The Pareto principle, a staple of quality assurance theorists, holds that eighty percent of effects result from twenty percent of causes and, therefore, quality management resources should be focused on correcting this twenty percent of causes. Recognizing there is little empirical data on the causes of Brady violations, and in accordance with Pareto’s principle, this Article conducts a “thought experiment” that postulates and then analyzes the top three causes of Brady violations: (1) The Brady material was not in the prosecutor’s file because the police did not provide it in written form to the prosecutor working on the case; (2) The Brady material was in the prosecution’s file, or known to the prosecutor from an oral communication, but the prosecution did not identify it as Brady and, therefore, did not turn it over to the defense; and (3) The prosecutor did not turn over to the defense information that he or she knew or strongly suspected could be Brady material out of fear.
What emerges from this analysis of the top three causes are concrete suggestions for setting up a Professional Integrity Program within a prosecutor’s office that can identify, correct, and prevent Brady violations. The Professional Integrity Program features the use of pre-trial and post-indictment checklists and disclosure conferences, the non-punitive tracking of errors and “near misses,” the development of clear office-wide legal definitions of Brady material, the administration of audits and root cause analysis in reversal and harmless error cases, and the creation of simulation exercises for training staff that builds on the lessons learned from “near misses” and audits. A Conviction Integrity Program to investigate plausible postconviction claims of innocence is also proposed that draws upon the ethical principles enunciated in ABA Model Rule of Professional Conduct 3.8. It also draws upon “best practices” for co-operative, non-adversarial post-conviction innocence investigations employed by projects within the Innocence Network with the Dallas District Attorney and other district attorney offices. Finally, a model and organizational chart for the implementation of a Professional and Conviction Integrity Program are presented and discussed.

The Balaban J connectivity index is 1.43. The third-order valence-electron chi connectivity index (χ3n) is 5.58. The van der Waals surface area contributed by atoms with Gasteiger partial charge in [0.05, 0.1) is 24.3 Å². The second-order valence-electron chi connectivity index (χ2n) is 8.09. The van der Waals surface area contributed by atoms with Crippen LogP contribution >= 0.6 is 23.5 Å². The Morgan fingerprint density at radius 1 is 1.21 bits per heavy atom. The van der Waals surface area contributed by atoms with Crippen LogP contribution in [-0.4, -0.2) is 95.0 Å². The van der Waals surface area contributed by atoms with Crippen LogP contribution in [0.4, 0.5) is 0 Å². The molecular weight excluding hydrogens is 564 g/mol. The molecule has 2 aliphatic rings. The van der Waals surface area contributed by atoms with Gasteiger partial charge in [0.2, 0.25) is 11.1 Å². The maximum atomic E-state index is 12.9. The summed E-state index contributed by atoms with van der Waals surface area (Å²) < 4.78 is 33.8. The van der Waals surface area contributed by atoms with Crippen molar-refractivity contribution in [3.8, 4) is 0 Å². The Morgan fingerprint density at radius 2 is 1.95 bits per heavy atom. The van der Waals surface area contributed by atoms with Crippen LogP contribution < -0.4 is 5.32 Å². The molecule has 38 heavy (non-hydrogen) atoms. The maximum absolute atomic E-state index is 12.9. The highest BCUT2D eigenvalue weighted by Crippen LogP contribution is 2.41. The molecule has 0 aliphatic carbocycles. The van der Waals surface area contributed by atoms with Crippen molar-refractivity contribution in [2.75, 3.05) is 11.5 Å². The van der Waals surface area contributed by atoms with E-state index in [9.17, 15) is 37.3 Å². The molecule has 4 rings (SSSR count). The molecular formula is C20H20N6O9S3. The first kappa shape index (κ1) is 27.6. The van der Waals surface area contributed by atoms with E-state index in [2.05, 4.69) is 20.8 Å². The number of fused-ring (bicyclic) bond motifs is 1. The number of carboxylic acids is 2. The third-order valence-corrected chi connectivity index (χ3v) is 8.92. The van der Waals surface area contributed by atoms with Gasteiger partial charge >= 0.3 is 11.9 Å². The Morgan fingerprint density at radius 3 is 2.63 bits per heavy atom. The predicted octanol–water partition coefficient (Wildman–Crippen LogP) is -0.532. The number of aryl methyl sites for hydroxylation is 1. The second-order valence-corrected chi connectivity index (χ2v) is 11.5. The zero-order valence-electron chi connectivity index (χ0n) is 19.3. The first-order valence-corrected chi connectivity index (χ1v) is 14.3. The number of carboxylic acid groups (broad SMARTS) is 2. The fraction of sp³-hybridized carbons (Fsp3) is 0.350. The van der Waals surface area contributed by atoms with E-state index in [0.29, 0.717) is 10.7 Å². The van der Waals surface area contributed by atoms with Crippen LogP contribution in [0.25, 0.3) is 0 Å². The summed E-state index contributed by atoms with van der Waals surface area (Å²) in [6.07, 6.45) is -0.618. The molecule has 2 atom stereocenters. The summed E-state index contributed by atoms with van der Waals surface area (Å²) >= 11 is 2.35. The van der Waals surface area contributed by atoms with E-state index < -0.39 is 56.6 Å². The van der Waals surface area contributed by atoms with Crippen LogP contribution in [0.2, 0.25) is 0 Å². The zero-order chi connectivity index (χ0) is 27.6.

October 3, 2010
Top-Ten Recent SSRN Downloads
|1||202||Palestine and the International Criminal Court: Asking the Right Question |
Michael G. Kearney,
London School of Economics & Political Science (LSE) - Department of Law,
Date posted to database: July 3, 2010 [3rd last week]
|2||165||The Diplomacy of Universal Jurisdiction: The Regulating Role of the Political Branches in the Transnational Prosecution of International Crimes |
University of California, Los Angeles (UCLA) - School of Law,
Date posted to database: August 19, 2010 [new to top ten]
|3||164||Cracked Mirror: SB1070 and Other State Regulation of Immigration through Criminal Law |
Gabriel J. Chin, Marc L. Miller,
University of Arizona James E. Rogers College of Law, University of Arizona - James E. Rogers College of Law,
Date posted to database: July 26, 2010 [4th last week]
|4||154||Selected Salient Evidentiary Issues in Employment Discrimination Cases |
University of Baltimore School of Law,
Date posted to database: July 12, 2010 [5th last week]
|5||150||An e-SOS for Cyberspace |
Duncan B. Hollis,
Temple University - James E. Beasley School of Law,
Date posted to database: September 3, 2010 [7th last week]
|6||149||Statistical Knowledge Deconstructed |
Kenneth W. Simons,
Boston University - School of Law,
Date posted to database: September 7, 2010
|7||130||Fourth Amendment Pragmatism |
Daniel J. Solove,
George Washington University Law School,
Date posted to database: August 27, 2010 [10th last week]
|8||115||Some Reflections on Ethics and Plea Bargaining: An Essay in Honor of Fred Zacharias |
Boston College Law School,
Date posted to database: August 9, 2010 [9th last week]
|9||109||Rethinking Proportionality Under the Cruel and Unusual Punishments Clause |
John F. Stinneford,
University of Florida Levin College of Law,
Date posted to database: August 20, 2010 [new to top ten]
|10||109||What Might Retributive Justice Be? |
Florida State University College of Law,
Date posted to database: September 4, 2010 [new to top ten]